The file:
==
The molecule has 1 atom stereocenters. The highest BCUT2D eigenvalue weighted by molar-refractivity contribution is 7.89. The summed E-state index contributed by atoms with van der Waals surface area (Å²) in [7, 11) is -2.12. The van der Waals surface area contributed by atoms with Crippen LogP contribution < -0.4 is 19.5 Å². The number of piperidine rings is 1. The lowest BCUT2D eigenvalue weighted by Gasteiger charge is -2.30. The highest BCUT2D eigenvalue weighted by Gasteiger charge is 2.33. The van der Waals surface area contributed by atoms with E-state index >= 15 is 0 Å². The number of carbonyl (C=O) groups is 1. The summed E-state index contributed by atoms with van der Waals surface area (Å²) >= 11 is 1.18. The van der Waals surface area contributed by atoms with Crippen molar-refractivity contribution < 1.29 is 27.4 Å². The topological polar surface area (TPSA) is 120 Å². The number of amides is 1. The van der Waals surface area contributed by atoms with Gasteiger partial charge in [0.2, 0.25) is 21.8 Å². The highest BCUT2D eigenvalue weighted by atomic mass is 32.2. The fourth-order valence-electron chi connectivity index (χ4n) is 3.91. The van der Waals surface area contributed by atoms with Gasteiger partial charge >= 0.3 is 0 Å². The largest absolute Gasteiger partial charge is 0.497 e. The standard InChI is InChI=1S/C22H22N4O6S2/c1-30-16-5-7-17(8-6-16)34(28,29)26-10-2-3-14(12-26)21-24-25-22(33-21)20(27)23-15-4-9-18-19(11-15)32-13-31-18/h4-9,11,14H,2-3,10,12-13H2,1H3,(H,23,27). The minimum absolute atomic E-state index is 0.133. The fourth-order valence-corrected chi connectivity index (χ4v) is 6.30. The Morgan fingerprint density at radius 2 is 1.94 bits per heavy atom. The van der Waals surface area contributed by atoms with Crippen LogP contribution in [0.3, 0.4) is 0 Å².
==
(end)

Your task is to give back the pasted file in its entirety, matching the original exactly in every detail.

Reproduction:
The molecule has 1 atom stereocenters. The highest BCUT2D eigenvalue weighted by molar-refractivity contribution is 7.89. The summed E-state index contributed by atoms with van der Waals surface area (Å²) in [7, 11) is -2.12. The van der Waals surface area contributed by atoms with Crippen LogP contribution < -0.4 is 19.5 Å². The number of piperidine rings is 1. The lowest BCUT2D eigenvalue weighted by Gasteiger charge is -2.30. The highest BCUT2D eigenvalue weighted by Gasteiger charge is 2.33. The van der Waals surface area contributed by atoms with E-state index >= 15 is 0 Å². The number of carbonyl (C=O) groups is 1. The summed E-state index contributed by atoms with van der Waals surface area (Å²) >= 11 is 1.18. The van der Waals surface area contributed by atoms with Crippen molar-refractivity contribution < 1.29 is 27.4 Å². The topological polar surface area (TPSA) is 120 Å². The number of amides is 1. The van der Waals surface area contributed by atoms with Gasteiger partial charge in [0.2, 0.25) is 21.8 Å². The highest BCUT2D eigenvalue weighted by atomic mass is 32.2. The fourth-order valence-electron chi connectivity index (χ4n) is 3.91. The van der Waals surface area contributed by atoms with Gasteiger partial charge >= 0.3 is 0 Å². The largest absolute Gasteiger partial charge is 0.497 e. The standard InChI is InChI=1S/C22H22N4O6S2/c1-30-16-5-7-17(8-6-16)34(28,29)26-10-2-3-14(12-26)21-24-25-22(33-21)20(27)23-15-4-9-18-19(11-15)32-13-31-18/h4-9,11,14H,2-3,10,12-13H2,1H3,(H,23,27). The minimum absolute atomic E-state index is 0.133. The fourth-order valence-corrected chi connectivity index (χ4v) is 6.30. The Morgan fingerprint density at radius 2 is 1.94 bits per heavy atom. The van der Waals surface area contributed by atoms with Crippen LogP contribution in [0.3, 0.4) is 0 Å².